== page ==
In this short video segment Native Americans talk about climate change and how it impacts their lives as they experience unexpected changes in environmental conditions. They describe observed changes in seasonality, how these changes affect ecosystems and habitats, their respect for Mother Earth, and the participation of tribal colleges in climate change research projects.

This monthly bulletin and animation provides regular and reliable visualizations of world weather and climate events of the previous month using NOAA data. Archives are available from October 2011 to present.

This NASA animation of the Five-Year Average Global Temperature Anomalies from 1881 to 2009 shows how temperature anomalies have varied in the last 130 years. The color-coded map displays a long-term progression of changing global surface temperatures from 1881 to 2009. Dark red indicates the greatest warming and dark blue indicates the greatest cooling.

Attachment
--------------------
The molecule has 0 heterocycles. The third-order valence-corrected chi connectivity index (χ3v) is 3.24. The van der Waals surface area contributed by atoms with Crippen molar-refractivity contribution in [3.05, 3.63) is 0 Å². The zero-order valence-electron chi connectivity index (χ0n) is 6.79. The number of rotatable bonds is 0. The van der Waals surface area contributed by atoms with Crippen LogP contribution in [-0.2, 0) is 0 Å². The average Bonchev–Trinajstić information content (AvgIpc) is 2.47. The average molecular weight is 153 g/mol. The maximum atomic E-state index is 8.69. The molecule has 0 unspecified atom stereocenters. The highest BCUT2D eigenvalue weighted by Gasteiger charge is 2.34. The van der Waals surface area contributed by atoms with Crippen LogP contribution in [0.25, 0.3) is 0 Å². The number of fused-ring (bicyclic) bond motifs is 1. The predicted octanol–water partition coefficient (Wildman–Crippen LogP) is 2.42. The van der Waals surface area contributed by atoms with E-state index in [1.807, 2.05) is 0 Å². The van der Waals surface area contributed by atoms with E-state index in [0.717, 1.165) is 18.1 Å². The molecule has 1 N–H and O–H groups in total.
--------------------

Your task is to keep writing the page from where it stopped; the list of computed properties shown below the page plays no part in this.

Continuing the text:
This resource is a website that is a self-contained, multi-part introduction to how climate models work. The materials include videos and animations about understanding, constructing and applying climate models.

Video presents a broad overview of what (NASA) satellites can tell us about how climate change is affecting oceans.

This high-resolution narrated video shows levels and movements of CO2 globally through the course of a year.

This simulation allows the user to project CO2 sources and sinks by adjusting the points on a graph and then running the simulation to see projections for the impact on atmospheric CO2 and global temperatures.

In this video scientists discuss possible rates of sea level rise, storms and resulting damage, rising temperatures and melting ice, and their collective effects on ecosystems.

This NASA animation depicts thermohaline circulation in the ocean and how it relates to salinity and water density. It illustrates the sinking of water in the cold, dense ocean near Iceland and Greenland. The surface of the ocean then fades away and the animation pulls back to show the global thermohaline circulation system.

This video considers the current estimates of sea level rise as possibly too conservative and discusses more recent data on ice melt rates coming from Antarctica and Greenland, showing rates of melt at up to 5 times as rapid. Scientists discuss what levels and rates of sea level rise have occurred in the past, including the Pliocene, which demonstrated 1m rise every 20 years.

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